There’s no prescription for what this should look like. You might be happy because you are getting opportunities for growth and exposure. Perhaps you get a lot of satisfaction out of working with a collaborative boss and team. Or maybe you’re relieved to be earning the income you need while having the time you value with friends and family. Whatever your perspective, you’re not looking for a change, because your needs are being met where you are …
Until they aren’t. That’s when it’s time for a look around.
The days of 40 years’ employment with the same company are in the past for most of society. There will inevitably come a time when you want something different, or life forces you to look for something different. You might feel a nagging sense of unfulfillment. You might have a new boss whose style differs dramatically (and painfully) from your own. You could be downsized, you might fall in love with someone on the other side of the globe, or you might have a far-flung family member who needs you nearby.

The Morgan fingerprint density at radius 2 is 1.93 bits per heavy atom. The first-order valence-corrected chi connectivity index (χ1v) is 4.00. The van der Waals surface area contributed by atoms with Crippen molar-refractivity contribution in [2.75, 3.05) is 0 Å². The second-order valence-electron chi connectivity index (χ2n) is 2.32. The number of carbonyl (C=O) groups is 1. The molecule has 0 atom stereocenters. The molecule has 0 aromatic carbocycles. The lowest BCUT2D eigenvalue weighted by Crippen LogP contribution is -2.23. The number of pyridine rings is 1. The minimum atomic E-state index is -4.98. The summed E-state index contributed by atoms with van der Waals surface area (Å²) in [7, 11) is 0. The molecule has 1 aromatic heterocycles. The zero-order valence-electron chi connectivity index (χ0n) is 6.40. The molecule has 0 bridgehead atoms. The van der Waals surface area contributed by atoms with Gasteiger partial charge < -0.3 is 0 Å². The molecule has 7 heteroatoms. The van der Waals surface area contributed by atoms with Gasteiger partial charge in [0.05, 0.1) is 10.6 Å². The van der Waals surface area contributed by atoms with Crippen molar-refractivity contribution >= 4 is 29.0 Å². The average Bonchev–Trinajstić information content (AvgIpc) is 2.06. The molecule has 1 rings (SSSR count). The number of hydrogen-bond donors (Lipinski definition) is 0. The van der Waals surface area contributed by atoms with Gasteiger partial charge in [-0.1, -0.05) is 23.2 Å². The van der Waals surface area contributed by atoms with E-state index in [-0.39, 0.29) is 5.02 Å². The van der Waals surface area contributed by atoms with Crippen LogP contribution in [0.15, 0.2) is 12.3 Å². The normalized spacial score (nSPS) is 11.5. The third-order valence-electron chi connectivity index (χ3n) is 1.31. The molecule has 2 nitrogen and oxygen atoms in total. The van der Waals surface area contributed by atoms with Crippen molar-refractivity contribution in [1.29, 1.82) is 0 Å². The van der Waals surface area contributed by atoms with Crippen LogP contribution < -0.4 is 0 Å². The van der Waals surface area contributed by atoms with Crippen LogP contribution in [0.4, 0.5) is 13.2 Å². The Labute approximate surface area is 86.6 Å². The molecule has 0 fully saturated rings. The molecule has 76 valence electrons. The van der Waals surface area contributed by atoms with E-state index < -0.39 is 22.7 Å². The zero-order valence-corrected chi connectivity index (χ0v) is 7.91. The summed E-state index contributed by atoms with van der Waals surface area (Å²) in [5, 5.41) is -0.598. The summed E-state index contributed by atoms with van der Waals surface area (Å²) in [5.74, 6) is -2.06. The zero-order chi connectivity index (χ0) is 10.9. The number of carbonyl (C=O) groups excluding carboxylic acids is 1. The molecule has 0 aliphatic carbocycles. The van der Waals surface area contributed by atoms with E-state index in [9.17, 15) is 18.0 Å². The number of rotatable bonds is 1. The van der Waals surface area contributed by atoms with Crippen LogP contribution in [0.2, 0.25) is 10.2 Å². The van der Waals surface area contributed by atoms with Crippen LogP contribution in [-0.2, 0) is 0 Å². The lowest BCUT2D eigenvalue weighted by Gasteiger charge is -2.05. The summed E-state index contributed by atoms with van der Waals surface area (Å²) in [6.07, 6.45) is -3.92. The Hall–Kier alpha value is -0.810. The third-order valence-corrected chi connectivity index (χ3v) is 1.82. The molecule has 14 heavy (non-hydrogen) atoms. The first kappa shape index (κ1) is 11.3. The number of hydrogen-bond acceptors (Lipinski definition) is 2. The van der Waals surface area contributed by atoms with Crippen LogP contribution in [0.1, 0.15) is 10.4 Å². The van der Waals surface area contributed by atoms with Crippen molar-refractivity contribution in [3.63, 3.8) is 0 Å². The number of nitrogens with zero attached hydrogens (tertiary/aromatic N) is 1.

Whatever the reason, it’s time for a change. And so, you start to look for your next opportunity.
Ideally, this stage allows time for thoughtful consideration. I walk clients through a career analysis, where we blend blue-sky questions (which of the Four E’s of Your Career Evolution do you want out of your next job?) with the limiting parameters (where would you never live in a million years?) Overlay that with key job market information, and you start to solidify your targets.